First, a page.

I am so tired of the "No Pain, No Gain!" mantra and the wrong-headed implication that people should seek "more pain" in order to guarantee "more/better gain."
When it comes to your spending decisions, you really can have your cake and eat it, too (with some important caveats)!
A recent article from the MintLife Blog ("The American Family Budget - A Partner's Point of View") is an example of the WRONG way. While I appreciate that it is important to have BOTH partners working together on family spending, I disagree with the assumption that the process has to be painful or that one partner can/should abdicate to the other any sense of control about their financial choices.
If THIS is what the American Family Budget is really all about - it should be taken out back and shot.
THE SACRIFICE FALLACY
I don't like the word, "budget." A "budget" is like a "diet." It's a six-letter-long four letter word. To most people, a budget means pain, sacrifice and self discipline.
It shouldn't be that way, but it is. That is what I call "The Sacrifice Fallacy" and because of it, most budgets fail (and fail miserably).
While budgets have a bad rap, making better spending decisions is GOOD and desirable. Developing that "control" doesn't have to mean your quality of life is diminished. In fact, when it is done correctly, making good money choices means improving your quality of life both now and in the future.
THE PARTNER'S PERSPECTIVE
Traditional budgets imply that one person "keeps" the budget and their partner should follow along and toe the line. The MintLife blog article tries to address how this partner feels about that kind of arrangement.
The natural conclusion of the traditional budget approach is that spending decisions are made based on whether or not "it's in the budget." Since the dominant partner created that budget in the first place, they dictate through the budget how their partner must act.
I've been married 22+ years and that "command and control" approach would seem like a recipe for disaster. Nobody likes being told what to do - especially from their spouse.
If a cash flow system is going to work, it has to keep the playing field level and leave all participants working together toward a mutually agreeable and positive end result. Both factors are important.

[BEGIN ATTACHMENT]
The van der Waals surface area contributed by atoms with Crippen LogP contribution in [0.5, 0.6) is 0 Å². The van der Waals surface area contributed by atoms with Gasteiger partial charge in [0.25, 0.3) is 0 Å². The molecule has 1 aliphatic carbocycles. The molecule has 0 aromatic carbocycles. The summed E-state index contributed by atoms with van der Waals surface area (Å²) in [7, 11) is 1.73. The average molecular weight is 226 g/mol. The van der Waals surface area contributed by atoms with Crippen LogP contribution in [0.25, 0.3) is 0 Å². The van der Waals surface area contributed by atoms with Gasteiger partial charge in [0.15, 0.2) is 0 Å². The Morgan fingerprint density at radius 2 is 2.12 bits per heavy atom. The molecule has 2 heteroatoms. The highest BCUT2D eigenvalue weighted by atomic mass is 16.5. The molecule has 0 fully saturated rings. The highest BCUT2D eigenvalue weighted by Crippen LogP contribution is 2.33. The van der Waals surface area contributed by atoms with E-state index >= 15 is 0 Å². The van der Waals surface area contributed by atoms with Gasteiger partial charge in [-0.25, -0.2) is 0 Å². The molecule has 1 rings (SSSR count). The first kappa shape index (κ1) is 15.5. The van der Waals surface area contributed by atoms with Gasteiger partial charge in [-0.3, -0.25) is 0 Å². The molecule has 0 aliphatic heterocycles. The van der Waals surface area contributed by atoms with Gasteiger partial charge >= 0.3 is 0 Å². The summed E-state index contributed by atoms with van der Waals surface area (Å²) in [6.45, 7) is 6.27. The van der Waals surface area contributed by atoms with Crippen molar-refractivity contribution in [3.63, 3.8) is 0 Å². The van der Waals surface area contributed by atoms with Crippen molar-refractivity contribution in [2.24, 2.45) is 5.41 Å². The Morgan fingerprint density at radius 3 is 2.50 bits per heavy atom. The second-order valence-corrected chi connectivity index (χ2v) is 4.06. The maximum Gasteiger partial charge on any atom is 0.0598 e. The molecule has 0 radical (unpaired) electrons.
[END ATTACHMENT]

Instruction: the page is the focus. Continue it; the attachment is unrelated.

When each partner feels empowered and in control, they stay positively engaged. They also support each other through the process which makes their relationship stronger and more productive.
When cash flow management is done correctly, money choices are made based on the Substitution and Value Question, not the Sacrifice Fallacy:
"I can only spend this money once - so am I/we getting good value here or could I/we do better by using this money someplace else?"
That is the question every family member should be asking themselves as they swipe their credit card, write a check or even pull cash out of their wallet.
It's not about whether it's in the budget. That's a question of sacrifice - I have to give up something I want because of an arbitrarily defined limitation. It IS all about using limited resources to have as much of what's really important to me/us as possible.
It's time to decomission the budget police and embrace Cash Flow Management instead.
"No pain, no gain" may work when you're at the gym, but pain, sacrifice and self discipline have no place in personal finances. That will lead to animosity, impulsive and wasteful spending and possibly a marital dissolution (after all, money is the primary cause of divorce), not to a better quality of life.
The next time you see an article talking about a "budget," know that when it comes to family matters (government and business are different) there is a better way. You CAN have your cake and eat it, too. You can make better financial decisions AND enjoy a better quality of life - no pain, sacrifice or self-discipline required.
That's something I think your partner can embrace.
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